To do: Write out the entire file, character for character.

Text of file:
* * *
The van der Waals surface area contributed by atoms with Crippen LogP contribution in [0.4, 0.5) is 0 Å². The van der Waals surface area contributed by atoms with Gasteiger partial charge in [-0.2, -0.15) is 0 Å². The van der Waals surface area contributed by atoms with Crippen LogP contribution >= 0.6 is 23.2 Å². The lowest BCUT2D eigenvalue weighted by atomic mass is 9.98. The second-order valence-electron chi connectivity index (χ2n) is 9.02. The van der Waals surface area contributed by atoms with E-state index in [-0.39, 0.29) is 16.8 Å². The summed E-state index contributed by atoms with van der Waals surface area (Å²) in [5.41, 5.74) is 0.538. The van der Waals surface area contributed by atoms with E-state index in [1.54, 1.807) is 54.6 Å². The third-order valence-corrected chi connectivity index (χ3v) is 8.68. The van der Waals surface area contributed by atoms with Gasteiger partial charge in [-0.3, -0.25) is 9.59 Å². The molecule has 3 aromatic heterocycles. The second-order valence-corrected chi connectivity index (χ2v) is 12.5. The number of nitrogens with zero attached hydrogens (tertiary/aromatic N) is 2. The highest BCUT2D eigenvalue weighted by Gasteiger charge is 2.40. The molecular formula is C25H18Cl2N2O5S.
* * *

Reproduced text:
The van der Waals surface area contributed by atoms with Crippen LogP contribution in [0.4, 0.5) is 0 Å². The van der Waals surface area contributed by atoms with Gasteiger partial charge in [-0.2, -0.15) is 0 Å². The van der Waals surface area contributed by atoms with Crippen LogP contribution >= 0.6 is 23.2 Å². The lowest BCUT2D eigenvalue weighted by atomic mass is 9.98. The second-order valence-electron chi connectivity index (χ2n) is 9.02. The van der Waals surface area contributed by atoms with E-state index in [-0.39, 0.29) is 16.8 Å². The summed E-state index contributed by atoms with van der Waals surface area (Å²) in [5.41, 5.74) is 0.538. The van der Waals surface area contributed by atoms with E-state index in [1.54, 1.807) is 54.6 Å². The third-order valence-corrected chi connectivity index (χ3v) is 8.68. The van der Waals surface area contributed by atoms with Gasteiger partial charge in [-0.3, -0.25) is 9.59 Å². The molecule has 3 aromatic heterocycles. The second-order valence-corrected chi connectivity index (χ2v) is 12.5. The number of nitrogens with zero attached hydrogens (tertiary/aromatic N) is 2. The highest BCUT2D eigenvalue weighted by Gasteiger charge is 2.40. The molecular formula is C25H18Cl2N2O5S.